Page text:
Less highly thought of is its dark inversion ‘Hell Bent’, where we see the same determination the Doctor displayed in ‘Heaven Sent’ used to almost casually dismiss Gallifrey and save Clara. It’s a more melancholy, downbeat episode without its counterpart’s triumphant crescendo. However, that’s the point. This is a story about the Doctor’s heroism, the Doctor’s rage and the thin dividing line between the two: the Doctor on the attack is a dangerous and tragic thing (see also ‘A Good Man Goes To War’), that he would tear down his home – especially after trying so hard to return – to save Clara and endure billions of years of torture out of an ambiguous sense of duty… maybe this is not entirely good? Maybe not something we should just straightforwardly laud?
Key to all of this is that ultimately the Doctor does not save Clara: Clara does. The Doctor’s plan would not have worked but it’s Clara’s insistence on her death, on her right to choose what happens to her that allows her to go off in her own TARDIS at the end. ‘Heaven Sent’ in isolation might be quite something, but ‘Hell Bent’ elevates it.
You can see why it divides opinion; slow, dialogue heavy, light on action, showing the Doctor at his worst and actively questioning the heroism of the previous episode… not typical series finale fare, but that’s exactly why its reputation will grow. It improves on every viewing.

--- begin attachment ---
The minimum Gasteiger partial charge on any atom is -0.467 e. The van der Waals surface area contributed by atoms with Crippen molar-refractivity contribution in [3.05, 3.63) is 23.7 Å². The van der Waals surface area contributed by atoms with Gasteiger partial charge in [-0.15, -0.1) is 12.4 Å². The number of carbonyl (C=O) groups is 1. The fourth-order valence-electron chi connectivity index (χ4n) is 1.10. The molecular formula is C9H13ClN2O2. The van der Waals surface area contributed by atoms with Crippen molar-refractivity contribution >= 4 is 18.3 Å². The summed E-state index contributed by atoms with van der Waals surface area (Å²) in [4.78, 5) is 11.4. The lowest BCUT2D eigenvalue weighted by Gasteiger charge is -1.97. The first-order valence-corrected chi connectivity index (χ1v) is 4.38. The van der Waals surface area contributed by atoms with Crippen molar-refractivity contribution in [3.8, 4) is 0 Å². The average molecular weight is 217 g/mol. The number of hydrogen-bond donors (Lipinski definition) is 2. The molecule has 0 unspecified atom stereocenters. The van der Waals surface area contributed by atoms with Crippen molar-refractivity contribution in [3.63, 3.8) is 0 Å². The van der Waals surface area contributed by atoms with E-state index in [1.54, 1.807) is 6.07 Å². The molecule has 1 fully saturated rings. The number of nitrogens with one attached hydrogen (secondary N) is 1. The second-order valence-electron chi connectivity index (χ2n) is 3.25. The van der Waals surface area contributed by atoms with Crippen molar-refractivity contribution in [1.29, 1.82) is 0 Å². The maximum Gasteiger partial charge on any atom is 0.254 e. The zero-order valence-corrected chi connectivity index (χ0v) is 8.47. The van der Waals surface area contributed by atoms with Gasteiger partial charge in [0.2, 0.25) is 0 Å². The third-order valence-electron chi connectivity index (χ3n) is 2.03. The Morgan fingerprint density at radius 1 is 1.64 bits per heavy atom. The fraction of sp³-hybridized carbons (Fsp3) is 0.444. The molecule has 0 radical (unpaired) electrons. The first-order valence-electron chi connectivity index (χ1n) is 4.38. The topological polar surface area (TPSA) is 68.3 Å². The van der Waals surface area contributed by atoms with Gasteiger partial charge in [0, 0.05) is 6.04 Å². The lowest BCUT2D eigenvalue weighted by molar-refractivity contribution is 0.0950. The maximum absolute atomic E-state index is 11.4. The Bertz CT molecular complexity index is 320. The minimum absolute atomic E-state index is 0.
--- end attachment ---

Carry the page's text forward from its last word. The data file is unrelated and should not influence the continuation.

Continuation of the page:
4. The Day of the Doctor (50th Anniversary Special, 2013)
Written by Steven Moffat. Directed by Nick Hurran.
A miracle day, really. Given the previous series had felt like a downturn in quality (though, looking back, Series 7 has some really strong stories but is dragged down by a couple of poor instalments and Steven Berkoff allegedly screwing up the ending of ‘The Power of Three’) there was nervous excitement about this special. Certainly few people were expecting a potential chart topping behemoth, and Steven Moffat probably wasn’t one of them. The most pressurised script of his career went through various permutations based on actor availability (only Jenna Coleman was contracted when he began writing), BBC edicts (when Christopher Eccleston decided not to return, the BBC vetoed Moffat’s suggestion that another past Doctor return, resulting in the creation of John Hurt’s War Doctor), and good ol’ Intense Fear (this was the 50th Anniversary Special of a beloved show due to be broadcast simultaneously around the world that needed to satisfy fans with multiple and conflicting demands).